Isn’t it hard to get an appointment with your GP these days? The anecdotal consensus is that it’s harder than it used to be. A two or three week wait is not unheard of.

David Cameron has recently announced that he wants GPs to open for up to 12 hours every day by 2020 with the ostensible aim of relieving pressure on hospitals and giving working people access to a doctor at weekends. To show he is serious, the Prime Minister has offered to provide additional funding (£400 million over the next five years) to ensure that as many surgeries as possible open from 8am to 8pm.

Innovations in the way GPs work are also being encouraged by the government with doctors being required to consider consulting via email, telephone and video-call software such as Skype.

Improving GP access would certainly be a good thing for patients. It would likely result in better outcomes (earlier consultant referrals, earlier diagnoses, and earlier commencement of treatment). It would also be better for the NHS budget overall. Spending more on GPs (who deal with 90% of patient contact in the NHS while costing less than 10% of the budget) actually saves the NHS money. The average 12-minute GP consultation costs £36 compared with the average A&E admission which costs £68.

However, as with all bottlenecks in the 21st Century NHS, there are practical difficulties on the ground that even improved funding will not necessarily erase or even ameliorate.

For a start, demand has gone up. There are many more people in the UK than there used to be, even just 10 years ago. Taking population growth aside - demand has also increased because the average patient sees the doctor 6 times a year (twice as often as 10 years ago) and because people are living longer and older people generally have more complicated (usually chronic rather than curable) health conditions.

Added to this problem of increased demand (perhaps partly because of it) is the fact that morale amongst the GP profession is at an all-time low which has led to a recruitment crisis. Doctors are warning that one-in-three GP training places for this year have yet to be filled (fewer than 40 graduates applied for 148 GP training places in one area of England for the August 2015 intake) and the figures from NHS England showed the number of GPs per head of population has fallen from 62 in 2009 to 59.5 in 2014.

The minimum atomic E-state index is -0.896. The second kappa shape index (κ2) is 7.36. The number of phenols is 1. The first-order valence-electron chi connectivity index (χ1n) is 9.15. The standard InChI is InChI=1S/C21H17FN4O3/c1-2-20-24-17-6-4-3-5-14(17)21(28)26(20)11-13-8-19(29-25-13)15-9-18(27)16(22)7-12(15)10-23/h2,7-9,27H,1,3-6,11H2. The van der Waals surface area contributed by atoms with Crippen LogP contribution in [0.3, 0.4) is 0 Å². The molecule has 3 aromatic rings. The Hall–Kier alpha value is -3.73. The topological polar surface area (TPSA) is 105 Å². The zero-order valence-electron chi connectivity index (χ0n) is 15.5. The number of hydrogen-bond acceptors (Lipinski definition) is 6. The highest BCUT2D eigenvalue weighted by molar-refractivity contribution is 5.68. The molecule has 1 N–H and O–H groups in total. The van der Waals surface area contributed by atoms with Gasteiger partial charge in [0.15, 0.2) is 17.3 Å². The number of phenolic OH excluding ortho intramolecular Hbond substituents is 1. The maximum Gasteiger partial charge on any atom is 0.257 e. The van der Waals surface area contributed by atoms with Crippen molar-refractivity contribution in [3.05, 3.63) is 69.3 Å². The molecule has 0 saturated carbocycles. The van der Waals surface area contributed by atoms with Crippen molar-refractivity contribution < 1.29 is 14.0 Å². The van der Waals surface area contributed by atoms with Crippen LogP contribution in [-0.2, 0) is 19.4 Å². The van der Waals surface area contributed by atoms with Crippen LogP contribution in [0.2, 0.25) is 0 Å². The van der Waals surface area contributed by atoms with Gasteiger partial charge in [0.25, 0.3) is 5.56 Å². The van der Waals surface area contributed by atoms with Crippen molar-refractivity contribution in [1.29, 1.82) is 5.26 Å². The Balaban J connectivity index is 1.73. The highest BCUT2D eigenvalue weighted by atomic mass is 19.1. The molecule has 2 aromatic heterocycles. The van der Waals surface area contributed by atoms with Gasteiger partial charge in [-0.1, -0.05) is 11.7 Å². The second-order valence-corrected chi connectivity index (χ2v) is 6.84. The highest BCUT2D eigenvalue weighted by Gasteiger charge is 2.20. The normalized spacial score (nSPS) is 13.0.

It’s just as bad at the other end of the age spectrum with one in three GPs intending to retire in the next five years based a BMA surgery of over 15,000 GPs earlier this year.

The issue has certainly angered the GPC Chair, Dr Chaand Nagpaul who has denounced moves towards a seven-day service describing this as a ‘political pipe dream’ that will lead to the destruction of ‘comprehensive general practice service in parts of the UK’. Dr Nagpaul envisages the number of GPs leaving the NHS over the next 5 years to be considerably higher than those recruited, even with additional government funding, thereby putting additional strain on a dwindling resource and driving down morale further  - a ‘catastrophic timebomb ready to explode’ in his words.

The victim of this metaphorical explosion will inevitably be patient care (it always is), leading to an increase in the number of clinical negligence related injuries. GPs and their liability insurers (who often have to compensate patients for their injuries when things go wrong) are well aware of this. According to a Medical Protection Society (MPS) survey of 600 GP members, 88% of those polled believed that they were more likely to be sued now than five years ago.

The MPS and the other medical liability insurers who GPs are usually indemnified by are understandably keen to limit their financial exposure. However they do not always choose to do this lobbying for improvement in healthcare standards but rather by trying to change the law to make it harder for injured patients to claim compensation when things go wrong.

For example, on 18 May 2015 the MPS issued a press release calling for fixed legal fees for small value claims against GPs which would make it more difficult for injured patients injured to obtain the quality of representation needed to claim compensation.

This press release followed an earlier press release by the MPS dated 23 February 2015 which stated that being sued could have a significant impact on the health of doctors, with most of them feeling it impacted on their confidence.
In response to this, it has to be asked:

  1. What about the injured patient’s health?
  2. Is it right for a doctor to confidently repeat a negligent error which led to a patient being avoidably injured or should they be held to account the first time?

The press release concludes with the MPS expressing their concern about the harmful effect litigation is having on individual doctors, and also more widely on medicine – explaining that England needs 8,000 new full time GPs by 2020 but that fear of clinical negligence claims could further harm recruitment drives.

So the morale of the story when you can’t get a GP appointment anytime soon seems to be don’t blame population demographics or the government and definitely don’t blame the GP. Blame the lawyers.